Pseudolachnostylis maprouneifolia is the only species in this genus. It occurs only on the African continent.
Pseudolachnostylis maprouneifolia is an attractive, round, single-stemmed tree, up to 12 m high. The bark is greyish to dark brown. It is fairly slow growing but juveniles grow much faster than established trees. It is deciduous and loses its leaves in winter just after a magnificent display of red autumn foliage. This tree flowers from July to November and bears small greenish white flowers. Sexes are separate on different trees. Fruits are spherical, about 20 mm in diameter.
Pseudolachnostylis maprouneifolia is not threatened but the ecosystem in which it occurs is threatened due to many factors such as population growth, farming activities, incorrect game farming practices and possibly global warming.
Distribution and habitat
Kudu berry occurs naturally in mixed deciduous vegetation and in woodland, sandveld and on rocky ground; it grows in frost-free areas and can withstand hot and dry environments. In southern Africa, it is distributed in the north of Limpopo, Mpumalanga and spreads through to Zimbabwe. It also occurs in the north of Namibia and Botswana.
Pseudolachnostylis maprouneifoloia is a larval food plant for the butterflies Abantis paradisea and Deudorix dinochares. During the flowering season, a variety of insects such as wasps and bees pollinate the flowers. Seeds are dispersed by animals such as antelope and elephants that eat the leaves and fruits, hence the common name. Fruits also fall to the ground below the tree.
Uses and cultural aspects
From an aesthetic point of view, kudu berry is at its best in autumn when it changes colour to the most beautiful red. Extracts from the bark are used to treat diarrhoea. It has been used in the past to treat pneumonia. It can make a beautiful shade tree in parks and other public open spaces, especially in frost-free areas.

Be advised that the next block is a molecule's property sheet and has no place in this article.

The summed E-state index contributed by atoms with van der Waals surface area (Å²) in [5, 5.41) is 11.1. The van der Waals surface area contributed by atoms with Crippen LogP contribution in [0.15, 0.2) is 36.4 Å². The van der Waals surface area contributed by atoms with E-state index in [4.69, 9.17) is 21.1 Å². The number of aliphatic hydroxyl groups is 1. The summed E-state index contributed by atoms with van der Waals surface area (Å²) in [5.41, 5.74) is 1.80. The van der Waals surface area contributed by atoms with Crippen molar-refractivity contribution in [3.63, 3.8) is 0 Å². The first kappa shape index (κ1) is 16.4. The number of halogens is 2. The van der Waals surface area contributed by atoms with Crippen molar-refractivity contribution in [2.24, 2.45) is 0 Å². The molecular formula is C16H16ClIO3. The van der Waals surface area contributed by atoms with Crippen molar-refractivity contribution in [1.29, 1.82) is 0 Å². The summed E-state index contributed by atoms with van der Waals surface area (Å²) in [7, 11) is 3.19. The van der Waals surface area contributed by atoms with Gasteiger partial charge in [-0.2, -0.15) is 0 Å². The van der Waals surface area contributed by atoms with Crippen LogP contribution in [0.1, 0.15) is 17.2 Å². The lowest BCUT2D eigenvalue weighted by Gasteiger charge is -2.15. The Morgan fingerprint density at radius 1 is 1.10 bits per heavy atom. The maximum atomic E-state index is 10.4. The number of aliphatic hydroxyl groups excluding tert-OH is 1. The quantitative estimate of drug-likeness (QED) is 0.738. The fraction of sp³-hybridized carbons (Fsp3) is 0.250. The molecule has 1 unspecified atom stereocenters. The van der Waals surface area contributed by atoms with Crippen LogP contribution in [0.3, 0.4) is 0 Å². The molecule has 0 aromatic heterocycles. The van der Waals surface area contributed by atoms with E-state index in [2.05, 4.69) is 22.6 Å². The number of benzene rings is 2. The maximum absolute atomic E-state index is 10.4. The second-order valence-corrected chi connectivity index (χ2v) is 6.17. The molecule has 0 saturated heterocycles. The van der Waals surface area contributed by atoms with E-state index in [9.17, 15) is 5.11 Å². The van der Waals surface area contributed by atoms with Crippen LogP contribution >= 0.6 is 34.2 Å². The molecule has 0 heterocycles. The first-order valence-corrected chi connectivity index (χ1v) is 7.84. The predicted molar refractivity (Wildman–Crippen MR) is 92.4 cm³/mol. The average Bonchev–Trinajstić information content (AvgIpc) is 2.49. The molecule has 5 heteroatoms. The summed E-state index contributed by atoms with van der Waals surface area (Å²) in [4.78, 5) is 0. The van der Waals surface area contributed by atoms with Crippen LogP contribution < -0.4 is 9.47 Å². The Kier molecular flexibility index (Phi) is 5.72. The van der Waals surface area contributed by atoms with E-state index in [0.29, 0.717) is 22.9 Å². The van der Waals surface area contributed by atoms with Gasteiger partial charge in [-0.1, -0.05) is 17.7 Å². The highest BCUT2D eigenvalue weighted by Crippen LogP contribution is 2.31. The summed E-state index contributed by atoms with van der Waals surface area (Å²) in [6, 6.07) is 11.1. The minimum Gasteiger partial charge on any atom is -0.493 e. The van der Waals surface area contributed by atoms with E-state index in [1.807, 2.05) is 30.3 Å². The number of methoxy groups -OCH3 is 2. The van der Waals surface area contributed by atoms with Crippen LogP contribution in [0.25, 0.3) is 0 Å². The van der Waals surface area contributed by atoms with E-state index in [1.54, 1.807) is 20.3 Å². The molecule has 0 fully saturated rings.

Growing Pseudolachnostylis maprouneifolia
Propagate this tree from seed. In nature, the seeds germinate after they have gone through the digestive system of browsers. This plant is seldom propagated for gardening purposes but has a high horticultural potential. It can be sown in well-drained potting soil and transplanted into the ground after setting four pairs of leaves. It is ideal for a game farm and it makes an excellent shade tree for livestock.
References and further reading
- Coates Palgrave, M. 2002. Keith Coates Palgrave Trees of southern Africa, edn 3. Struik, Cape Town.
- Palmer, E. & Pitman, N. 1972. Trees of southern Africa. Balkema, Cape Town.
- Smith, C.A. 1966. Common names of South African plants. Memoirs of the Botanical Survey of South Africa No. 35.
- Van Wyk, A.E. (Braam) & Van Wyk, P. 1997. Field guide to trees of southern Africa. Struik, Cape Town.
- Venter, F. & Venter, J-A. 1996. Making the most of indigenous trees. Briza Publications, Pretoria.
Co author: Thompson Mutshinyalo
Walter Sisulu National Botanical Garden
To find out if SANBI has seed of this or other SA species, please email our seedroom